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African American nationalism, the concept of internal colonies and Third World solidarity: Reflections of a movement worker

Gloria House

Gloria House

By Gloria House, Ph.D.
Special to the Michigan Citizen

The years 1965 to 1967 mark my work as a field secretary in the Student Non-Violent Coordinating Committee in Alabama, and the beginning of a life-long commitment to the African American liberation movement and the worldwide struggles for human rights.  This was a period of fierce rebellions in major cities across the United States as African Americans expressed our rage at the continued oppression of our communities.  It was also a period in which many of us activists began to travel abroad, to the African continent in particular, but also to other Third World countries.

I was part of the SNCC faction that called for a strong international orientation and self-determination for oppressed nations around the world, including our own nation of 30 million Black people in the United States. This new direction grew out of our deepening understanding of our history as a people in America and in Africa, and our identification with liberation movements of the period in Asia, South America and Africa. Our work coincided with these liberation struggles, and we were beginning to see ourselves as part of this worldwide upheaval of oppressed peoples fighting for freedom.

Colonized people worldwide, some of whom were engaged in armed struggle against European powers, were consolidating their national, cultural and political movements, and working to build international solidarity as the Third World — rejecting alignment with both the Western camp and the Soviets, perceived as the first and second “worlds.” The African American Civil Rights and Black Power movements of the 60s and 70s constituted a significant flank of this global uprising of oppressed peoples, with many of us viewing our movement as a national liberation struggle, for we were beginning to think of ourselves as constituting an internal colony of the United States. We saw that our social, political and economic conditions paralleled those of Third World peoples, making it very easy for us to identify with them: our communities were occupied by hostile police forces; we did not own property or businesses in many of our neighborhoods; the schools and other essential institutions were not under our control; we faced disabling discriminatory policies in our search for work and decent housing.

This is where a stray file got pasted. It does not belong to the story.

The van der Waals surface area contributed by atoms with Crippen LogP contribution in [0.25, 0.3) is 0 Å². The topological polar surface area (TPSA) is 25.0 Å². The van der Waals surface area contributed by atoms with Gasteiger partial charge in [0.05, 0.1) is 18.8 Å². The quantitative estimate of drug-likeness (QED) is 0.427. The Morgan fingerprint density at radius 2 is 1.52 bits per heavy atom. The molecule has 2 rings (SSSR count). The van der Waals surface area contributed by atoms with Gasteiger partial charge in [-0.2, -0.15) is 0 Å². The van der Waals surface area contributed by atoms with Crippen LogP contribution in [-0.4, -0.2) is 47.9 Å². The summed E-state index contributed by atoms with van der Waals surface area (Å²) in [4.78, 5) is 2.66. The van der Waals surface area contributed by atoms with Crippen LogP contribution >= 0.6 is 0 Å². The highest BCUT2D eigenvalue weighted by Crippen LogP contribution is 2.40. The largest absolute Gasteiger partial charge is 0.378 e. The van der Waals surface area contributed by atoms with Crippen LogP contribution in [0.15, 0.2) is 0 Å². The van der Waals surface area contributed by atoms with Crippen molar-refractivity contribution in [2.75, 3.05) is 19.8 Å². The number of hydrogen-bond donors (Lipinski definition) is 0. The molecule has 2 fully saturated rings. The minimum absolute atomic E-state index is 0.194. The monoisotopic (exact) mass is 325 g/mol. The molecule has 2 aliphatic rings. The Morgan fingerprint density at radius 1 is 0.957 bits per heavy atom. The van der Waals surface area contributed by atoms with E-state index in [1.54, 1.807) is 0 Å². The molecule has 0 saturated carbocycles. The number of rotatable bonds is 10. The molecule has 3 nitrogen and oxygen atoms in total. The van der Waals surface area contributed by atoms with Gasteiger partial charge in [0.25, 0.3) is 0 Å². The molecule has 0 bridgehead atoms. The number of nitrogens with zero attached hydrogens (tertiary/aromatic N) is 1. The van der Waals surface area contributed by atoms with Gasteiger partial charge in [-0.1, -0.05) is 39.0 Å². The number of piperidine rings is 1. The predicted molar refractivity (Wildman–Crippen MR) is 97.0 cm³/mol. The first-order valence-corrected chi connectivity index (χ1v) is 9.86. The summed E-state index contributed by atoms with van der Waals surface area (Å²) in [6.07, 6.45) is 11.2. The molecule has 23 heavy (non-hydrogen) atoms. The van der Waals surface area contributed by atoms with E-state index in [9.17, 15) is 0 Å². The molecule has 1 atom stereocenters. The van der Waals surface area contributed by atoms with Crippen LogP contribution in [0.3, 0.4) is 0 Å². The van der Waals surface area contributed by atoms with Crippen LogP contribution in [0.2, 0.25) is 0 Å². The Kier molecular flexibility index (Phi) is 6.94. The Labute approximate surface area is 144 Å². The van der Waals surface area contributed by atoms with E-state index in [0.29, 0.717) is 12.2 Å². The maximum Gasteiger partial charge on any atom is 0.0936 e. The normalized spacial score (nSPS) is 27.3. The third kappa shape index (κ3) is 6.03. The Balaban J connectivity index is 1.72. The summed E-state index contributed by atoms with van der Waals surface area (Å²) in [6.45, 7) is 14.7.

During the 1960s and 70s, many revolutionary nationalist formations emerged among  people of color in the United States: Mexican American youth in urban areas organized themselves into the Brown Berets (1967), demanding Chicano self-determination and supporting the movement for restoration of Mexican land holdings; Puerto Rican militants formed the Young Lords (1969) and other political groups to bolster the longstanding independence movement on the island. On the West Coast, Japanese American youth generated the first protests against the segregation and repression their elders had experienced in U.S. concentration camps during World War II. In the northern cities, the Republic of New Afrika (founded March, 1968) and other political organizations began to include the demand for land on their agendas, based on the centuries of Black labor invested  in cultivating the land of the Black Belt South and building the industrial power of United States.  My point is that a passion for self-determination characterized all these groups, and wherever possible, their political actions called for or attempted to reclaim space or places essential to their identity.